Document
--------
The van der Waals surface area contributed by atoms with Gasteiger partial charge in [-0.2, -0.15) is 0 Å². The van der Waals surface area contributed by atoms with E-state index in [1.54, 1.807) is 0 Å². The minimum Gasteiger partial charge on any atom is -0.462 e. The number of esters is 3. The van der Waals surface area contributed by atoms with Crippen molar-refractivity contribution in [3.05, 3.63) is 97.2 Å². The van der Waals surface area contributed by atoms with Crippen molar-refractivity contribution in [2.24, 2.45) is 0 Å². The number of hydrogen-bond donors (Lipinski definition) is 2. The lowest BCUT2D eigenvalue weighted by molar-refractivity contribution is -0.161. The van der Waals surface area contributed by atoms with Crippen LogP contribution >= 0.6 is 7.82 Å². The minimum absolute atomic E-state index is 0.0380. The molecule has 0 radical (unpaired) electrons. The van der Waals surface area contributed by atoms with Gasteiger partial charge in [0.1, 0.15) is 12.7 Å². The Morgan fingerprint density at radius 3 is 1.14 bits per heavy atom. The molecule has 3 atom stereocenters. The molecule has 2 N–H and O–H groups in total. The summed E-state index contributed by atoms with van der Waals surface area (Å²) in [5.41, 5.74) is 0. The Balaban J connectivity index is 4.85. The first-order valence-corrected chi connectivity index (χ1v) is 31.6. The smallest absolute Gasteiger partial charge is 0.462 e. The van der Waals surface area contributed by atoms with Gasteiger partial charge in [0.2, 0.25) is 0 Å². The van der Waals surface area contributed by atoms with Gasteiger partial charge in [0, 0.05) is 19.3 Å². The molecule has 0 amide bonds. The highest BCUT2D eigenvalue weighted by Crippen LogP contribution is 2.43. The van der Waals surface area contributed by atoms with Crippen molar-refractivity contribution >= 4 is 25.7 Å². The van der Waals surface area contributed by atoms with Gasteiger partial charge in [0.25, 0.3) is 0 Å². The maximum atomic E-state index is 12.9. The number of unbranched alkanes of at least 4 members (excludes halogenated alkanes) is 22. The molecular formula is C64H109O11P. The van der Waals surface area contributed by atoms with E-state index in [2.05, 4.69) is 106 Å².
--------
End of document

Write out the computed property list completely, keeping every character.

The van der Waals surface area contributed by atoms with Gasteiger partial charge in [-0.2, -0.15) is 0 Å². The van der Waals surface area contributed by atoms with E-state index in [1.54, 1.807) is 0 Å². The minimum Gasteiger partial charge on any atom is -0.462 e. The number of esters is 3. The van der Waals surface area contributed by atoms with Crippen molar-refractivity contribution in [3.05, 3.63) is 97.2 Å². The van der Waals surface area contributed by atoms with Crippen molar-refractivity contribution in [2.24, 2.45) is 0 Å². The number of hydrogen-bond donors (Lipinski definition) is 2. The lowest BCUT2D eigenvalue weighted by molar-refractivity contribution is -0.161. The van der Waals surface area contributed by atoms with Crippen LogP contribution >= 0.6 is 7.82 Å². The minimum absolute atomic E-state index is 0.0380. The molecule has 0 radical (unpaired) electrons. The van der Waals surface area contributed by atoms with Gasteiger partial charge in [0.1, 0.15) is 12.7 Å². The Morgan fingerprint density at radius 3 is 1.14 bits per heavy atom. The molecule has 3 atom stereocenters. The molecule has 2 N–H and O–H groups in total. The summed E-state index contributed by atoms with van der Waals surface area (Å²) in [5.41, 5.74) is 0. The Balaban J connectivity index is 4.85. The first-order valence-corrected chi connectivity index (χ1v) is 31.6. The smallest absolute Gasteiger partial charge is 0.462 e. The van der Waals surface area contributed by atoms with Gasteiger partial charge in [0.2, 0.25) is 0 Å². The van der Waals surface area contributed by atoms with Gasteiger partial charge in [0, 0.05) is 19.3 Å². The molecule has 0 amide bonds. The highest BCUT2D eigenvalue weighted by Crippen LogP contribution is 2.43. The van der Waals surface area contributed by atoms with Crippen molar-refractivity contribution >= 4 is 25.7 Å². The van der Waals surface area contributed by atoms with Gasteiger partial charge in [0.25, 0.3) is 0 Å². The maximum atomic E-state index is 12.9. The number of unbranched alkanes of at least 4 members (excludes halogenated alkanes) is 22. The molecular formula is C64H109O11P. The van der Waals surface area contributed by atoms with E-state index in [2.05, 4.69) is 106 Å².